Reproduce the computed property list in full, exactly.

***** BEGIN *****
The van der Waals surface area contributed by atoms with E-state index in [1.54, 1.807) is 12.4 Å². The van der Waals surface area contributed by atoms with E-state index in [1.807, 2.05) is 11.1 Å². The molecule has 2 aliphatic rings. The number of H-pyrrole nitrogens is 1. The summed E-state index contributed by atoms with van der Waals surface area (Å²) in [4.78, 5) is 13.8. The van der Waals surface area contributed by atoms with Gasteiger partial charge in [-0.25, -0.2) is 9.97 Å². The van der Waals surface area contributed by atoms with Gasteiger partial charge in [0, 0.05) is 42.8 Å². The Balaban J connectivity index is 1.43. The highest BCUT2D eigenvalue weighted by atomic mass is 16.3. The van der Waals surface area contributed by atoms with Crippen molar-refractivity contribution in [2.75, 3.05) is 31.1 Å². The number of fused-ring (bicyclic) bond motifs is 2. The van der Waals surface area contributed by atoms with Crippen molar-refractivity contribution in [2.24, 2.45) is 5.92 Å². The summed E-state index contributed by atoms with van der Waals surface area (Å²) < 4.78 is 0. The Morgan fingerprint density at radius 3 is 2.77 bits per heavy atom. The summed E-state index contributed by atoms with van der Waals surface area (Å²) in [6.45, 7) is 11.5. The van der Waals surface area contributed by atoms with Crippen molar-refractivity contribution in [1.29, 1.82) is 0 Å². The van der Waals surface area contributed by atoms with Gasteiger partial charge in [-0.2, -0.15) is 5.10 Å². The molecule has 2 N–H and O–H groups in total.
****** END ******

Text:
The van der Waals surface area contributed by atoms with E-state index in [1.54, 1.807) is 12.4 Å². The van der Waals surface area contributed by atoms with E-state index in [1.807, 2.05) is 11.1 Å². The molecule has 2 aliphatic rings. The number of H-pyrrole nitrogens is 1. The summed E-state index contributed by atoms with van der Waals surface area (Å²) in [4.78, 5) is 13.8. The van der Waals surface area contributed by atoms with Gasteiger partial charge in [-0.25, -0.2) is 9.97 Å². The van der Waals surface area contributed by atoms with Gasteiger partial charge in [0, 0.05) is 42.8 Å². The Balaban J connectivity index is 1.43. The highest BCUT2D eigenvalue weighted by atomic mass is 16.3. The van der Waals surface area contributed by atoms with Crippen molar-refractivity contribution in [2.75, 3.05) is 31.1 Å². The number of fused-ring (bicyclic) bond motifs is 2. The van der Waals surface area contributed by atoms with Crippen molar-refractivity contribution in [2.24, 2.45) is 5.92 Å². The summed E-state index contributed by atoms with van der Waals surface area (Å²) < 4.78 is 0. The Morgan fingerprint density at radius 3 is 2.77 bits per heavy atom. The summed E-state index contributed by atoms with van der Waals surface area (Å²) in [6.45, 7) is 11.5. The van der Waals surface area contributed by atoms with Crippen molar-refractivity contribution in [1.29, 1.82) is 0 Å². The van der Waals surface area contributed by atoms with Gasteiger partial charge in [-0.2, -0.15) is 5.10 Å². The molecule has 2 N–H and O–H groups in total.